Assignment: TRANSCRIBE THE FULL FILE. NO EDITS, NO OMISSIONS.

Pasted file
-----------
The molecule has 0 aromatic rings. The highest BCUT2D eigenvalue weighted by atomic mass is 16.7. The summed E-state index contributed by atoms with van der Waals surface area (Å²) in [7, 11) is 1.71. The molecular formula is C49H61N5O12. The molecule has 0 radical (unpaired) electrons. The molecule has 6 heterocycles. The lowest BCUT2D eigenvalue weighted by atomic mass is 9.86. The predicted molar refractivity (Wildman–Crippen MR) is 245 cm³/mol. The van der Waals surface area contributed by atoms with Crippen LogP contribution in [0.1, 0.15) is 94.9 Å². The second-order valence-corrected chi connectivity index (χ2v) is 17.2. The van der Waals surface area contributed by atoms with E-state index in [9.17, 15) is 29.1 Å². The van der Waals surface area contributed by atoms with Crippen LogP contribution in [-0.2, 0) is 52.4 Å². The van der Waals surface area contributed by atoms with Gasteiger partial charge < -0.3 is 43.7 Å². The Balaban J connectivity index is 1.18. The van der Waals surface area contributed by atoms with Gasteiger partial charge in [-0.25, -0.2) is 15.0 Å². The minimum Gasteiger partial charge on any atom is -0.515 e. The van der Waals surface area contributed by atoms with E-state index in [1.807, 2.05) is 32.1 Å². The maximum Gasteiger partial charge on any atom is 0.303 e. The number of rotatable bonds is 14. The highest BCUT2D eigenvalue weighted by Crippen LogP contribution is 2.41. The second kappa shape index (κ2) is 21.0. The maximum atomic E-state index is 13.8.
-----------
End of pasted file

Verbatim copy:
The molecule has 0 aromatic rings. The highest BCUT2D eigenvalue weighted by atomic mass is 16.7. The summed E-state index contributed by atoms with van der Waals surface area (Å²) in [7, 11) is 1.71. The molecular formula is C49H61N5O12. The molecule has 0 radical (unpaired) electrons. The molecule has 6 heterocycles. The lowest BCUT2D eigenvalue weighted by atomic mass is 9.86. The predicted molar refractivity (Wildman–Crippen MR) is 245 cm³/mol. The van der Waals surface area contributed by atoms with Crippen LogP contribution in [0.1, 0.15) is 94.9 Å². The second-order valence-corrected chi connectivity index (χ2v) is 17.2. The van der Waals surface area contributed by atoms with E-state index in [9.17, 15) is 29.1 Å². The van der Waals surface area contributed by atoms with Crippen LogP contribution in [-0.2, 0) is 52.4 Å². The van der Waals surface area contributed by atoms with Gasteiger partial charge < -0.3 is 43.7 Å². The Balaban J connectivity index is 1.18. The van der Waals surface area contributed by atoms with Gasteiger partial charge in [-0.25, -0.2) is 15.0 Å². The minimum Gasteiger partial charge on any atom is -0.515 e. The van der Waals surface area contributed by atoms with E-state index in [1.807, 2.05) is 32.1 Å². The maximum Gasteiger partial charge on any atom is 0.303 e. The number of rotatable bonds is 14. The highest BCUT2D eigenvalue weighted by Crippen LogP contribution is 2.41. The second kappa shape index (κ2) is 21.0. The maximum atomic E-state index is 13.8.